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11. Toomai of the Elephants
I will remember what I was, I am sick of rope and chain--
I will go out until the day, until the morning break--
Kala Nag, which means Black Snake, had served the Indian Government in every way that an elephant could serve it for forty-seven years, and as he was fully twenty years old when he was caught, that makes him nearly seventy--a ripe age for an elephant. He remembered pushing, with a big leather pad on his forehead, at a gun stuck in deep mud, and that was before the Afghan War of 1842, and he had not then come to his full strength.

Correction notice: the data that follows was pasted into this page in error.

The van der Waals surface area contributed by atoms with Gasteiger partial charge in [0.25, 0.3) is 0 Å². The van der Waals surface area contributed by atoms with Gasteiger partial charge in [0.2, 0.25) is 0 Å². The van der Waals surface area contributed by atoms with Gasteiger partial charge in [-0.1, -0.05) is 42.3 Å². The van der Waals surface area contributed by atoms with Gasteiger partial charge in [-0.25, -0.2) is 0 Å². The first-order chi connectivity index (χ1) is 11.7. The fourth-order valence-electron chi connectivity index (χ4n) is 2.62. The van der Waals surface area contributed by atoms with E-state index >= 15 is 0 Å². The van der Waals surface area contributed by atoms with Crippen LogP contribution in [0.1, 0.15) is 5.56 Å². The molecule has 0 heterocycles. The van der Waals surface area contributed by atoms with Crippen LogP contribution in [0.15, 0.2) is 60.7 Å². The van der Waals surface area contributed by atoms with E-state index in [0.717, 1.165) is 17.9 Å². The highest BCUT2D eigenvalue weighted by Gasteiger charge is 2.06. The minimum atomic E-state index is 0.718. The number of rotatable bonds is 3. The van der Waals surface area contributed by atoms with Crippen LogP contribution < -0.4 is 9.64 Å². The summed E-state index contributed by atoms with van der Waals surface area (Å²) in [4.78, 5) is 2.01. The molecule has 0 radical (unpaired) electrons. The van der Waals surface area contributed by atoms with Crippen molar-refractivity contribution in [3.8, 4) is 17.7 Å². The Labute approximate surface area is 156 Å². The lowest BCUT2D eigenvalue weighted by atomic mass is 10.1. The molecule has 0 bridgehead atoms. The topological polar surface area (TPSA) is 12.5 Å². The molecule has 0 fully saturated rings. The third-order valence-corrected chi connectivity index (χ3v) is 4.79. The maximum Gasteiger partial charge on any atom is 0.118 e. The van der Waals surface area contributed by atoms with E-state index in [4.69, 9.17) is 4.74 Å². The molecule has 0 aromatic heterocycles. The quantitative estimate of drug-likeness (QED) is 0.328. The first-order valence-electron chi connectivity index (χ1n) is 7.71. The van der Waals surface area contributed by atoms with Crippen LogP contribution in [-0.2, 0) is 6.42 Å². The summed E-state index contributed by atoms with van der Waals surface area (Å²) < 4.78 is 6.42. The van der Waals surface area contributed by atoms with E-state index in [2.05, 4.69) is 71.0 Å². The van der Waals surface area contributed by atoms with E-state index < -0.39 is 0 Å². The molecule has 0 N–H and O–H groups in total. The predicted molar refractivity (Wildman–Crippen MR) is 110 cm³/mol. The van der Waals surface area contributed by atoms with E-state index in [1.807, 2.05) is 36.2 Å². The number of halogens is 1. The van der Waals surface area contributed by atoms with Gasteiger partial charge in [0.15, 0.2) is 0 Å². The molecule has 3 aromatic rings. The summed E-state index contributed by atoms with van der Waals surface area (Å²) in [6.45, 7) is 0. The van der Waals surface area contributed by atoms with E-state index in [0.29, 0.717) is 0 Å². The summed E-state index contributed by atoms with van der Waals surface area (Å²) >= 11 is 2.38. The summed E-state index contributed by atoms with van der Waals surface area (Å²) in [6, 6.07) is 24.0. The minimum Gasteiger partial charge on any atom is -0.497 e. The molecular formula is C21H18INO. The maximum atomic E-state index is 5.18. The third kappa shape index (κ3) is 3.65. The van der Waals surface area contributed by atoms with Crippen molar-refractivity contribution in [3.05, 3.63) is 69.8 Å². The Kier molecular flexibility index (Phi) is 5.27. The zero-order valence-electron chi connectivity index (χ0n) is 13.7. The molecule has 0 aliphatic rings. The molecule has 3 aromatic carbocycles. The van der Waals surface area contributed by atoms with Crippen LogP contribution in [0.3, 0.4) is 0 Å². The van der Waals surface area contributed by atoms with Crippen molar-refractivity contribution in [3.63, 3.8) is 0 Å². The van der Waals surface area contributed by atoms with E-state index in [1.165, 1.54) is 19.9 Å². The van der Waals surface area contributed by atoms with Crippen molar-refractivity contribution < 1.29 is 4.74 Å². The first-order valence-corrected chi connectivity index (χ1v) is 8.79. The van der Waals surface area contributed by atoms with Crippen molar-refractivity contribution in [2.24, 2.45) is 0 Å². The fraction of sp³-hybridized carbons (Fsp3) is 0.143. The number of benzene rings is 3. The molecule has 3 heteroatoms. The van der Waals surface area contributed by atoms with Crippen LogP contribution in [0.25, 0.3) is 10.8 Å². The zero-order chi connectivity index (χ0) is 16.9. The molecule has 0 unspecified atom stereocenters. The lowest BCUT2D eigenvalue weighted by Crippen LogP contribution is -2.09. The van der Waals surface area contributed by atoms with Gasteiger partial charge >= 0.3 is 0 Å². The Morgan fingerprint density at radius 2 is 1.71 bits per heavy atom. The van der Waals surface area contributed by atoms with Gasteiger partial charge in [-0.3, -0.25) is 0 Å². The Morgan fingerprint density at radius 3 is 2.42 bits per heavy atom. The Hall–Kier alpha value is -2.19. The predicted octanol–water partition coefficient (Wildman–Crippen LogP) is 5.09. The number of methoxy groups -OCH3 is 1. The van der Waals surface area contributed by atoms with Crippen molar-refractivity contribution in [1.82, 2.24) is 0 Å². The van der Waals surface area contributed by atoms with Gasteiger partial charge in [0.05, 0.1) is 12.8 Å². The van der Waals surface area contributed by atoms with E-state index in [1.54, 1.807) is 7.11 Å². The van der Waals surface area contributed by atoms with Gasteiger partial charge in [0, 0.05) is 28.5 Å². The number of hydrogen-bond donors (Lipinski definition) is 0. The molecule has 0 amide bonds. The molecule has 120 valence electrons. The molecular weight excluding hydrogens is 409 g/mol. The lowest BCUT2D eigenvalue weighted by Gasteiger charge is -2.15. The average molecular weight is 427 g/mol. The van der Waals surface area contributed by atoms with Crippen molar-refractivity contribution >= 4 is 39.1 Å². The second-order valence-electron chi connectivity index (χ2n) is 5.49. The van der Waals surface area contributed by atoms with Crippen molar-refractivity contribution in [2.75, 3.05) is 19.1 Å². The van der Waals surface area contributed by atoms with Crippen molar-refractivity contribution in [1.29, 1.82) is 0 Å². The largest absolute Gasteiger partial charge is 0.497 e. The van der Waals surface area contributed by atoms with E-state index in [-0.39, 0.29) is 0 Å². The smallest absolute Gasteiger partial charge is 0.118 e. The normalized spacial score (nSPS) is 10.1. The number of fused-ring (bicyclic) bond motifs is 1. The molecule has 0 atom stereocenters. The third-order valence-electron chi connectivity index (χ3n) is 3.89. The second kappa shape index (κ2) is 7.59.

His mother Radha Pyari,--Radha the darling,--who had been caught in the same drive with Kala Nag, told him, before his little milk tusks had dropped out, that elephants who were afraid always got hurt. Kala Nag knew that that advice was good, for the first time that he saw a shell burst he backed, screaming, into a stand of piled rifles, and the bayonets pricked him in all his softest places. So, before he was twenty-five, he gave up being afraid, and so he was the best-loved and the best-looked-after elephant in the service of the Government of India. He had carried tents, twelve hundred pounds' weight of tents, on the march in Upper India. He had been hoisted into a ship at the end of a steam crane and taken for days across the water, and made to carry a mortar on his back in a strange and rocky country very far from India, and had seen the Emperor Theodore lying dead in Magdala, and had come back again in the steamer entitled, so the soldiers said, to the Abyssinian War medal. He had seen his fellow elephants die of cold and epilepsy and starvation and sunstroke up at a place called Ali Musjid, ten years later; and afterward he had been sent down thousands of miles south to haul and pile big balks of teak in the timberyards at Moulmein. There he had half killed an insubordinate young elephant who was shirking his fair share of work.
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